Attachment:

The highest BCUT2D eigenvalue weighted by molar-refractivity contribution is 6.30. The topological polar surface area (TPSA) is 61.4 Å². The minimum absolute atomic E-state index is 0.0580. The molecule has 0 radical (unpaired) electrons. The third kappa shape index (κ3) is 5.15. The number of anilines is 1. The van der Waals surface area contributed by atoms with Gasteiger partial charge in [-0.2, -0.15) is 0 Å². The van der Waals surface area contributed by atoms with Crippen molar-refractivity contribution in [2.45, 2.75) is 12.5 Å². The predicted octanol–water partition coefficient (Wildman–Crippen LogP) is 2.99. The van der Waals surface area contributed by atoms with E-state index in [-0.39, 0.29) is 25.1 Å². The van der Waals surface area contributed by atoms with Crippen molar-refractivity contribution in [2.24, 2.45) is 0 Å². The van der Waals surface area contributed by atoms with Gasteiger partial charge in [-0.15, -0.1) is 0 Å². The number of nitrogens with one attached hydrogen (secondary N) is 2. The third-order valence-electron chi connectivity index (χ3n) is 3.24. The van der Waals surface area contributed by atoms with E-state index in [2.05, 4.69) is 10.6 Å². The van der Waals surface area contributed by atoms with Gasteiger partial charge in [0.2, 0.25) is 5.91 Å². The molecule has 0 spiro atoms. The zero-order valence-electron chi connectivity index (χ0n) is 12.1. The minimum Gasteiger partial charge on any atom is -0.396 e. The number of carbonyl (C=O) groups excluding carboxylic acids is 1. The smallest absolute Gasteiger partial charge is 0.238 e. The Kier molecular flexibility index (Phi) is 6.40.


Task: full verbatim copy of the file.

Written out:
The highest BCUT2D eigenvalue weighted by molar-refractivity contribution is 6.30. The topological polar surface area (TPSA) is 61.4 Å². The minimum absolute atomic E-state index is 0.0580. The molecule has 0 radical (unpaired) electrons. The third kappa shape index (κ3) is 5.15. The number of anilines is 1. The van der Waals surface area contributed by atoms with Gasteiger partial charge in [-0.2, -0.15) is 0 Å². The van der Waals surface area contributed by atoms with Crippen molar-refractivity contribution in [2.45, 2.75) is 12.5 Å². The predicted octanol–water partition coefficient (Wildman–Crippen LogP) is 2.99. The van der Waals surface area contributed by atoms with E-state index in [-0.39, 0.29) is 25.1 Å². The van der Waals surface area contributed by atoms with Crippen molar-refractivity contribution in [2.24, 2.45) is 0 Å². The van der Waals surface area contributed by atoms with Gasteiger partial charge in [-0.15, -0.1) is 0 Å². The number of nitrogens with one attached hydrogen (secondary N) is 2. The third-order valence-electron chi connectivity index (χ3n) is 3.24. The van der Waals surface area contributed by atoms with E-state index in [2.05, 4.69) is 10.6 Å². The van der Waals surface area contributed by atoms with Gasteiger partial charge in [0.2, 0.25) is 5.91 Å². The molecule has 0 spiro atoms. The zero-order valence-electron chi connectivity index (χ0n) is 12.1. The minimum Gasteiger partial charge on any atom is -0.396 e. The number of carbonyl (C=O) groups excluding carboxylic acids is 1. The smallest absolute Gasteiger partial charge is 0.238 e. The Kier molecular flexibility index (Phi) is 6.40.